Natural life was really close, too; we were prepared to meet moose, wild boar or deer every time we ventured into the woods, and kept an eye out for otters hunting in the water. We didn’t have to get the tarp out once: almost all our overnight stops looked like this, with a hut, water nearby, the magical forest all around, and interesting rock formations to explore. In Scandinavia, living life close to the nature is very popular and has its own name – friluftsliv – and on Bohusleden we lived it to the full. You can reset here, charge the batteries – even with no sun.
Despite the constant distractions of landscape and nature, we pressed on – riding hard, although our wheels got stuck in slippery mud or peat. Water was everywhere, filling every route fragment, flowing down the paths as a stream bed. The sun shone briefly, but by the time we reached the seventh day of the trip, atmospheric conditions returned to ‘normal’, with a new band of rain flowing in from the North Sea. The plan cracked again; soaked through, we stayed the day in a hut. We lit a fire to dry some equipment and hoped for better weather the following day.
Feeling our body’s material fatigue, bigger and bigger doubts arose – did riding like this make any sense? We had all had enough of water in every form and, because of it, we were no longer having much fun. To raise our morale we organised an expedition party, with the aim of finding civilisation and bringing beer and delicacies back to our woodland camp. After their 24km ride, while I waited with the wood supply and frying saffron milk caps, my friends returned with their loot. Unsurprisingly, that evening was really cheerful…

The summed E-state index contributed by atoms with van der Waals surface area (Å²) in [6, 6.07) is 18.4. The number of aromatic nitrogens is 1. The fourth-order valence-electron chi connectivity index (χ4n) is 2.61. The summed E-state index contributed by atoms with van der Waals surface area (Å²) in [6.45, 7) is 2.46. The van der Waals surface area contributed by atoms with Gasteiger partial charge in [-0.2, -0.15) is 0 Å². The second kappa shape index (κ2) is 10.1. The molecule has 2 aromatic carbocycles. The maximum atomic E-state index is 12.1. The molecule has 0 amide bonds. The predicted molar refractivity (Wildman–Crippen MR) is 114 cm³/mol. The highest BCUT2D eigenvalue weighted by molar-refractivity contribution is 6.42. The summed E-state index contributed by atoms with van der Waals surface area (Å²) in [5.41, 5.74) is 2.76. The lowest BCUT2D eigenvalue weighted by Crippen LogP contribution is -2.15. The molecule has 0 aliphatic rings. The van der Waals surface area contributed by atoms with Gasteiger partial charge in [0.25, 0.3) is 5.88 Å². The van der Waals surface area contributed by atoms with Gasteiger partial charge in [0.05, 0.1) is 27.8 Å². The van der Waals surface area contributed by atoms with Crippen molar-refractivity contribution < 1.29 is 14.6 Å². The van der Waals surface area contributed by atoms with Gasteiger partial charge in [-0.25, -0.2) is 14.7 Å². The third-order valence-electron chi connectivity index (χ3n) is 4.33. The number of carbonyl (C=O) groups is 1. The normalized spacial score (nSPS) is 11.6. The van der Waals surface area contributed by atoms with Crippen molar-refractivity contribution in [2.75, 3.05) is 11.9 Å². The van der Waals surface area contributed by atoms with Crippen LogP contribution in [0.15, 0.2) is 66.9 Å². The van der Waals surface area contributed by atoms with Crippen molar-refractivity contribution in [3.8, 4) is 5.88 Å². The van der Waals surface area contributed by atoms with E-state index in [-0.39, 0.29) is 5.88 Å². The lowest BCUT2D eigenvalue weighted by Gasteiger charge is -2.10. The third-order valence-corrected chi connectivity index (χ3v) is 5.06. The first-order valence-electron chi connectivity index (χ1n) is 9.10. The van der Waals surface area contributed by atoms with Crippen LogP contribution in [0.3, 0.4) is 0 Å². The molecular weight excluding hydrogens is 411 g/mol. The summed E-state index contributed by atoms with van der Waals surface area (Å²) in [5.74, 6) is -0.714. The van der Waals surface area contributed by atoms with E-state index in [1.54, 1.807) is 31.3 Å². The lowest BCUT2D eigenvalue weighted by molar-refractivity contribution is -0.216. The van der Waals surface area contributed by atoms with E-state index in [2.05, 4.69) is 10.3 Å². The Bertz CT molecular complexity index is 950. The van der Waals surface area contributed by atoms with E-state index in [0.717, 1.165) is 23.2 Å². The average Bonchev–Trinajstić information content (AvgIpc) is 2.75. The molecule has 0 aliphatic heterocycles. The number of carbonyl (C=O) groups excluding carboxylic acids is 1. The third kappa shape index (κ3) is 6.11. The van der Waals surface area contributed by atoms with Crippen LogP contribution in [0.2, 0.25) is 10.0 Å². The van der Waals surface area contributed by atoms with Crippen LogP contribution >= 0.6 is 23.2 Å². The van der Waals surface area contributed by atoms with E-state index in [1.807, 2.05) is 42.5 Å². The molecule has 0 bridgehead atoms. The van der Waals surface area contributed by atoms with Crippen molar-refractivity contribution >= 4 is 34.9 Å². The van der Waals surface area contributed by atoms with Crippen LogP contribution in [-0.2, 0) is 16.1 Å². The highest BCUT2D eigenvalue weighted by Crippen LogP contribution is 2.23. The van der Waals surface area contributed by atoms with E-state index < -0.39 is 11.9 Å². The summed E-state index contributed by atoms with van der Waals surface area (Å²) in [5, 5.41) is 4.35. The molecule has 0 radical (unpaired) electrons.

Unfortunately, the next day was a survival struggle. There were storms and it rained even more heavily than before. We fought to reach Munkedal village, but the forces of nature were stronger than our will. Cold and wet, we looked for another shelter, which we probably missed in our desperation. In fact we did not know where we exactly were, but a hunter offered us rescue, inviting us to spend the night in his caravan.
Drying out, I discovered that my supposedly water-resistant camera was failing thanks to the moisture. Over supper we decided that the remaining 11 stages of Bohusleden, which would have taken us to Strömstad, we’d try to ride another time. The next day we caught the train back to Göteborg, and then on to Malmö, for two days. Ironically, then the summer returned to Sweden – while we were in the urban jungle.